Monday, July 16, 2012

Food For Thought - Funeral Dress

WARNING: This post contains images of bones, mummies, and other death-related things that some readers may find disturbing. If you'd like to read this post without pictures, please click here.

Everyone dies, and we've all probably thought a bit about what we want our loved ones to do with our remains. However, of all the arrangements we think about, furthest from my mind would be the clothes I'd be buried in. Even further from my mind would be the idea of being disinterred for the purposes of historical studies.

Of course, most of us are probably nowhere near as famous as, say, Eleanor of Toledo, who married Cosimo I de' Medici in 1539, effectively paving the way for the Medici's reign and is credited with being the first modern First Lady. She died in 1562 and was buried in this dress:

When the Medici tomb was opened in 1857, this was one of the artifacts recovered. You can read more about it and other 16th century funeral dresses here.

The extant dress, complete with lovely liquefied flesh stains.
Of course, we have always turned to burial sites and tombs as insights into cultures past. In some cases, these sites remain some of the last undisturbed sources of historical artifacts. However, when disturbing the rest of the dead, what (if any) rules should be followed? Is there a time limit before it becomes creepy? Is it ever okay to dig up the dead for the sake of posterity?

"This is totally for posterity. We swear."
I suppose that in the presence of plunderers and grave robbers it's better for archaeologists to do it methodically and respectfully. If it will be done by hoodlums better to have the items preserved in a museum and used to learn new things about cultures past. I guess if you decided to be buried with all kinds of crazy riches, that sort of thing is to be expected. There's bound to be at least person who adopts the "You Can't Take it With You" way of thinking. In countries like Peru, the sacking of tombs for pottery, jewelry and other artifacts is pretty much commonplace. This industry is sustained by a black market of private collectors and tourists who, despite countless warnings against the destruction of cultural heritage, still buy the stolen goods for the sake of owning a piece of history.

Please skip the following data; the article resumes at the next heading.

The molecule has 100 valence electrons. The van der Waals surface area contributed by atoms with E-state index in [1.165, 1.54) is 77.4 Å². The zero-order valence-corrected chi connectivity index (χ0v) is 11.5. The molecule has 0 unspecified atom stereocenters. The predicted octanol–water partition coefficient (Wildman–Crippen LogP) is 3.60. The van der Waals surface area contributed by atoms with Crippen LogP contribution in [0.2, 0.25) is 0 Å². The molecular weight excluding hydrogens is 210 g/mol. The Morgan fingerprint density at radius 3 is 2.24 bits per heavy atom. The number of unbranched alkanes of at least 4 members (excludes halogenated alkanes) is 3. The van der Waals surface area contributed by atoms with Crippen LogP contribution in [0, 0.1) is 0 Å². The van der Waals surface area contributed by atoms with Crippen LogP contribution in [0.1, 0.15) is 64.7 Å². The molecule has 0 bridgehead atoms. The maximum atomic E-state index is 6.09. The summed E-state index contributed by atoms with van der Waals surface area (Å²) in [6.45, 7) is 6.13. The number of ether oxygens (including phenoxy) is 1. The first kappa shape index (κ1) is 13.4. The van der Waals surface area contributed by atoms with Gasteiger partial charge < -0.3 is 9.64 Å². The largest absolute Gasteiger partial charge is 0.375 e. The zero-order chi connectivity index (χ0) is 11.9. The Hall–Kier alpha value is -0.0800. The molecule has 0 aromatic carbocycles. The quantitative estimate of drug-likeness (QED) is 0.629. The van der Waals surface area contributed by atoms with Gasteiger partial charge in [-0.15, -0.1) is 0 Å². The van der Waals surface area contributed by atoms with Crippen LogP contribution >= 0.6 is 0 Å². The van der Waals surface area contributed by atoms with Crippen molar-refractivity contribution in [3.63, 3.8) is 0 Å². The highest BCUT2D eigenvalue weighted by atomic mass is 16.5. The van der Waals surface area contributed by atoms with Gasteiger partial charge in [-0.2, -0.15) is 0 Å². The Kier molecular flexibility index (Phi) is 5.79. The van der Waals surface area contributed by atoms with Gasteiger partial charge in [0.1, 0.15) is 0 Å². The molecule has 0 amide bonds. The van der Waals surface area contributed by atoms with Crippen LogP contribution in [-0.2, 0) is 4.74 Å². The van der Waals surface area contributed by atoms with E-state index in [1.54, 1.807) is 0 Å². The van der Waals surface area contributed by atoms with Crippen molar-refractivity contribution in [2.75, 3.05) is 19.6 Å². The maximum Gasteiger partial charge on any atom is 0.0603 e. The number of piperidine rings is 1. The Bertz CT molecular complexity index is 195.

peru 086
The results of grave robbery in Peru
That brings up another point; museums. Is it wrong to display the personal belongings (and even the bodies) of ancient and not-so-ancient peoples? At what point does it cross over from interesting to macabre to show corpses in glass cases? The mummies of Egyptian pharaohs don't seem to bother us too much, but what about the bodies of regular people, mummified naturally and were disinterred between 1865 and 1958 if and when family members were unable to pay the please don't dig up my dead relatives tax. Apparently the bodies were dumped in a warehouse, and the mummified bodies attracted enough attention to eventually warrant the construction of a museum for the corpses. No, seriously.

"Don't mind me, just acting out my last minutes of horror at being buried alive
for the price of admission."
How is this different from viewing the remains of a king? Does him being an important personage make it okay? I've always found museums to be spooky for this very reason: to see a person's entire life on display. Especially when so many different lives (and cultures) are crammed into one building. It must be at the very least bad karma.